Impoverished residents of Ilinge hope for a better life after the local government elections on November 1.
Top of the residents’ wish list are basic services – water, proper sanitation, a reliable electricity supply and jobs.
“There is no service delivery in Ilinge. We do not have a municipality, we do not even have a municipal office here. We do not see the municipality cleaning here, but they say there is a municipality,” said a visibly frustrated local businessman, Andile Gezana.
He also lamented the high rate of unemployment in the area.
When The Rep visited the location, about 15km out of Komani towards East London, last week, dozens of locals were queuing outside the local post office to access the government’s Covid-19 social relief of distress grant of R350.
Lulama Wana said the grant brought little to no relief at all. “[The grant] only pays for electricity, mielie meal and meat so that we can at least eat.”
Wana, 59, and many other residents had been queuing since the early hours of the morning and were not sure they would get the money by the end of the day. “We want change in Ilinge so that our children are able to work. Our children finished school and did courses but never got work.
“We are poor, we do not have water and we do not have houses. We are hungry in Ilinge, I am hungry as I am talking to you,” she exclaimed.
According to Wana, not even food parcels reach ordinary, needy residents. “They are given to friends and relatives [of those in power].” She said recent jobs to dispense sanitiser at schools were given to family members.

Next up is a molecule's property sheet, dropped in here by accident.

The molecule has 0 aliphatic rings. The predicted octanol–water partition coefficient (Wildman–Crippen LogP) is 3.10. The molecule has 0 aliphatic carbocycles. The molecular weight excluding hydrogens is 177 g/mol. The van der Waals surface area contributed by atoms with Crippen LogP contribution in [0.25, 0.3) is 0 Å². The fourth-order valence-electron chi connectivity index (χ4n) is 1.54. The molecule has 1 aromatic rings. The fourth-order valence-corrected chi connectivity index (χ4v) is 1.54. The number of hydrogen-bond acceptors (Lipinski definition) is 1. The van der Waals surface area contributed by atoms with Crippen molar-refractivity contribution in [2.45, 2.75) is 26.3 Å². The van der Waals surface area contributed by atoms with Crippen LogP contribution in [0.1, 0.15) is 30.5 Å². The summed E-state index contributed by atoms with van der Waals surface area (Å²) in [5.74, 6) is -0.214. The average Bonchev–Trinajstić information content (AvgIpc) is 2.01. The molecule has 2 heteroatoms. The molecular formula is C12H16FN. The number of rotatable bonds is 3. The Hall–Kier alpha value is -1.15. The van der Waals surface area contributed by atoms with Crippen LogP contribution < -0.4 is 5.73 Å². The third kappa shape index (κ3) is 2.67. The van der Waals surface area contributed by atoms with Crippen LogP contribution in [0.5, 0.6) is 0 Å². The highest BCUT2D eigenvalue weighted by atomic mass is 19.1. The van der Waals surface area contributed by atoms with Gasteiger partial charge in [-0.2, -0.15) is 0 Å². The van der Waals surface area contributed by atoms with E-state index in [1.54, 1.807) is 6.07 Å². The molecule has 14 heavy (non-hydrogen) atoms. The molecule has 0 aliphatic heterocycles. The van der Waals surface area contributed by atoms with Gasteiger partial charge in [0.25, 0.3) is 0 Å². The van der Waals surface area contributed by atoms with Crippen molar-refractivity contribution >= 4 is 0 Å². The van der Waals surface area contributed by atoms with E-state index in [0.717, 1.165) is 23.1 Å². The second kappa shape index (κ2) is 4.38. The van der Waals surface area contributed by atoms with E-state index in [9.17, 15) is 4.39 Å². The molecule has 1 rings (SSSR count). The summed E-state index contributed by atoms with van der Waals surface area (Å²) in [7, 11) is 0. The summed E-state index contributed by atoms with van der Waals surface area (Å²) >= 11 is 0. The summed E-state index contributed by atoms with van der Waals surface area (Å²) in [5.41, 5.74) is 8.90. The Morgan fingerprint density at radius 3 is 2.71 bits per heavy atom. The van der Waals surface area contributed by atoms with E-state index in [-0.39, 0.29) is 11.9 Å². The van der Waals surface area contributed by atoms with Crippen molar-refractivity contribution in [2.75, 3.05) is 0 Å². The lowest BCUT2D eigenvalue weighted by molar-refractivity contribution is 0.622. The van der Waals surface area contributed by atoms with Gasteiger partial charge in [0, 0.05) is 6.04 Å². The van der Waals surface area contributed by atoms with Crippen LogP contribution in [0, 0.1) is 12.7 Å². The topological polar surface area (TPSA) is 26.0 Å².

Gezana echoed the sentiments. “There is no work in Ilinge, the jobs that are available are given to those connected to the leaders. They have their own people and they give each other work behind closed doors.”
Another resident, Lulamile Skade, of Zwide, said: “There is no work. People survive on the R350, if it was not for that money, we would have starved to death. It would be best if the new councillor would make things better – we want jobs, for the streets to be fixed and poverty to end.”
But Gezana said lack of water was the main problem in Ilinge. He said water was available once a week. “There is no water as we speak. We get water once a week and sometimes we go three months without water. There is also no one cleaning the area. There is rubbish all over the place.” Gezana did not have much hope in the next leaders’ capabilities.
A resident who asked not to be named agreed the major challenge was water. “People here are unemployed and their survival is planting at home, but without water, they have no way of making a living. There is nothing you can do without water.”
A 56-year-old resident of Jamestown said she was diagnosed with pneumonia because of water from a municipal water line flooding her yard. She had reported the problem but to no avail. “In Ilinge we live in sewage,” she lamented.
Bad roads, dirty streets, crime, and poor quality RDP houses were also some of the residents’ grievances.
“This [main] road has been fixed for so many years, I think millions of rand must have been spent on it. The street lights do not come on at night and that gives opportunity to criminals. Just last month a home for the elderly, situated opposite the local police station, was broken into and groceries stolen,” said Samuel Komanisi, 73.
However, Nomzamo Mnqayi, a resident of Ekuphumleni said she was happy after government moved her from a shack into an RDP house a few years ago.